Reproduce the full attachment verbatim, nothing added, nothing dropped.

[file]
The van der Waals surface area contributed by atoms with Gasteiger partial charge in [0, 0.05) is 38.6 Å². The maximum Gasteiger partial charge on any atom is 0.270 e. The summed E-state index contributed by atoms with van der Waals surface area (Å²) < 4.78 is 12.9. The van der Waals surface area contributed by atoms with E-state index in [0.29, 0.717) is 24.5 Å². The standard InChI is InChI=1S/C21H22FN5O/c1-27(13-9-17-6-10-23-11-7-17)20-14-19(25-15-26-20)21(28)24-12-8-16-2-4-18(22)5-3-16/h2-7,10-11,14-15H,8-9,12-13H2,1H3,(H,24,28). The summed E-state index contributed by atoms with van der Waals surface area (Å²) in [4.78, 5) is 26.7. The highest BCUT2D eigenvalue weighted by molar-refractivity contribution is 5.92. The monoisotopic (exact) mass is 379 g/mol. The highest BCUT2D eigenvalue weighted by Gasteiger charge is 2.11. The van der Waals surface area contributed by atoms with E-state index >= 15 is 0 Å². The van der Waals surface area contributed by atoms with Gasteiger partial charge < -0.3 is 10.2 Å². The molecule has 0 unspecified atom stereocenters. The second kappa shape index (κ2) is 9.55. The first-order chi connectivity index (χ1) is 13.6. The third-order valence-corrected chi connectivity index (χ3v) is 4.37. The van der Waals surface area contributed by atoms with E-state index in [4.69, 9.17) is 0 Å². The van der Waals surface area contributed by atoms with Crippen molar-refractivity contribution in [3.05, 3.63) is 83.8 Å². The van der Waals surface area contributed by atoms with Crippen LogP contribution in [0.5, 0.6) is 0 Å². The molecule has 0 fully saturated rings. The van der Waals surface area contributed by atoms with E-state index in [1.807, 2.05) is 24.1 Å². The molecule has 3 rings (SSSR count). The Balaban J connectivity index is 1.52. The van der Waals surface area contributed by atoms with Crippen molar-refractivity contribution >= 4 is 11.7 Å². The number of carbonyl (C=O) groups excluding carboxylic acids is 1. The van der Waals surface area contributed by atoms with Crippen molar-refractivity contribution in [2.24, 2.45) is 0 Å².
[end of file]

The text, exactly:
The van der Waals surface area contributed by atoms with Gasteiger partial charge in [0, 0.05) is 38.6 Å². The maximum Gasteiger partial charge on any atom is 0.270 e. The summed E-state index contributed by atoms with van der Waals surface area (Å²) < 4.78 is 12.9. The van der Waals surface area contributed by atoms with E-state index in [0.29, 0.717) is 24.5 Å². The standard InChI is InChI=1S/C21H22FN5O/c1-27(13-9-17-6-10-23-11-7-17)20-14-19(25-15-26-20)21(28)24-12-8-16-2-4-18(22)5-3-16/h2-7,10-11,14-15H,8-9,12-13H2,1H3,(H,24,28). The summed E-state index contributed by atoms with van der Waals surface area (Å²) in [4.78, 5) is 26.7. The highest BCUT2D eigenvalue weighted by molar-refractivity contribution is 5.92. The monoisotopic (exact) mass is 379 g/mol. The highest BCUT2D eigenvalue weighted by Gasteiger charge is 2.11. The van der Waals surface area contributed by atoms with E-state index >= 15 is 0 Å². The van der Waals surface area contributed by atoms with Gasteiger partial charge < -0.3 is 10.2 Å². The molecule has 0 unspecified atom stereocenters. The second kappa shape index (κ2) is 9.55. The first-order chi connectivity index (χ1) is 13.6. The third-order valence-corrected chi connectivity index (χ3v) is 4.37. The van der Waals surface area contributed by atoms with E-state index in [4.69, 9.17) is 0 Å². The van der Waals surface area contributed by atoms with Crippen molar-refractivity contribution in [3.05, 3.63) is 83.8 Å². The van der Waals surface area contributed by atoms with Crippen LogP contribution in [0.5, 0.6) is 0 Å². The molecule has 0 fully saturated rings. The van der Waals surface area contributed by atoms with E-state index in [1.807, 2.05) is 24.1 Å². The molecule has 3 rings (SSSR count). The Balaban J connectivity index is 1.52. The van der Waals surface area contributed by atoms with Crippen molar-refractivity contribution >= 4 is 11.7 Å². The number of carbonyl (C=O) groups excluding carboxylic acids is 1. The van der Waals surface area contributed by atoms with Crippen molar-refractivity contribution in [2.24, 2.45) is 0 Å².